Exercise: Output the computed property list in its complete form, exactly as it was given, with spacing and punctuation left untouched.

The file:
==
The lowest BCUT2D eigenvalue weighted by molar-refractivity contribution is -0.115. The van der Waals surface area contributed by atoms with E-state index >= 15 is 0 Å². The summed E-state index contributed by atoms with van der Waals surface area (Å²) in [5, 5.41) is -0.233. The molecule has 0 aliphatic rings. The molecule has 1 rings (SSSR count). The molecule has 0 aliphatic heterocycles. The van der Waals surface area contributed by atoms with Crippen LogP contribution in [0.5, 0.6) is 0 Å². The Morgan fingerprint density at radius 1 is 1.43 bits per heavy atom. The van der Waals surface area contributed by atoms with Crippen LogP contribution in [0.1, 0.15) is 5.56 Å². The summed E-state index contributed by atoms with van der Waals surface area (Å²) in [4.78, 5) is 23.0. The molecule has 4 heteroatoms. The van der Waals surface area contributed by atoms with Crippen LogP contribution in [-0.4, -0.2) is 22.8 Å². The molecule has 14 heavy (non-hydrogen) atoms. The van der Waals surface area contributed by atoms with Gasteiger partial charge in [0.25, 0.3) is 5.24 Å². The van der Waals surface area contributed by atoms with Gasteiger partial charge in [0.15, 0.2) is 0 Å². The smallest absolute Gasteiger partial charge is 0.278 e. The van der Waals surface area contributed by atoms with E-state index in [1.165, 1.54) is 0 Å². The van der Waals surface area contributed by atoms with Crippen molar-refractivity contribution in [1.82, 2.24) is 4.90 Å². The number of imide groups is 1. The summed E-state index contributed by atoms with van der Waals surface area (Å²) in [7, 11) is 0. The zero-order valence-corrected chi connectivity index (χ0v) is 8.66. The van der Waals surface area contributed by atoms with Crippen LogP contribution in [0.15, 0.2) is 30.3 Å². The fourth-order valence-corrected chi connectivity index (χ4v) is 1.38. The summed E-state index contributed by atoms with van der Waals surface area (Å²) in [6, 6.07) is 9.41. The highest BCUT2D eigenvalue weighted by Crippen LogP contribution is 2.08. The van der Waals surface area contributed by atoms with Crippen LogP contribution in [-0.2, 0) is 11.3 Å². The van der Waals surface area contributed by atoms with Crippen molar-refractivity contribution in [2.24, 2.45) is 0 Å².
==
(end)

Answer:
The lowest BCUT2D eigenvalue weighted by molar-refractivity contribution is -0.115. The van der Waals surface area contributed by atoms with E-state index >= 15 is 0 Å². The summed E-state index contributed by atoms with van der Waals surface area (Å²) in [5, 5.41) is -0.233. The molecule has 0 aliphatic rings. The molecule has 1 rings (SSSR count). The molecule has 0 aliphatic heterocycles. The van der Waals surface area contributed by atoms with Crippen LogP contribution in [0.5, 0.6) is 0 Å². The Morgan fingerprint density at radius 1 is 1.43 bits per heavy atom. The van der Waals surface area contributed by atoms with Crippen LogP contribution in [0.1, 0.15) is 5.56 Å². The summed E-state index contributed by atoms with van der Waals surface area (Å²) in [4.78, 5) is 23.0. The molecule has 4 heteroatoms. The van der Waals surface area contributed by atoms with Crippen LogP contribution in [-0.4, -0.2) is 22.8 Å². The molecule has 14 heavy (non-hydrogen) atoms. The van der Waals surface area contributed by atoms with Gasteiger partial charge in [0.25, 0.3) is 5.24 Å². The van der Waals surface area contributed by atoms with Gasteiger partial charge in [0.15, 0.2) is 0 Å². The smallest absolute Gasteiger partial charge is 0.278 e. The van der Waals surface area contributed by atoms with E-state index in [1.165, 1.54) is 0 Å². The van der Waals surface area contributed by atoms with Crippen molar-refractivity contribution in [1.82, 2.24) is 4.90 Å². The number of imide groups is 1. The summed E-state index contributed by atoms with van der Waals surface area (Å²) in [7, 11) is 0. The zero-order valence-corrected chi connectivity index (χ0v) is 8.66. The van der Waals surface area contributed by atoms with Crippen LogP contribution in [0.15, 0.2) is 30.3 Å². The fourth-order valence-corrected chi connectivity index (χ4v) is 1.38. The summed E-state index contributed by atoms with van der Waals surface area (Å²) in [6, 6.07) is 9.41. The highest BCUT2D eigenvalue weighted by Crippen LogP contribution is 2.08. The van der Waals surface area contributed by atoms with Crippen LogP contribution in [-0.2, 0) is 11.3 Å². The van der Waals surface area contributed by atoms with Crippen molar-refractivity contribution in [2.24, 2.45) is 0 Å².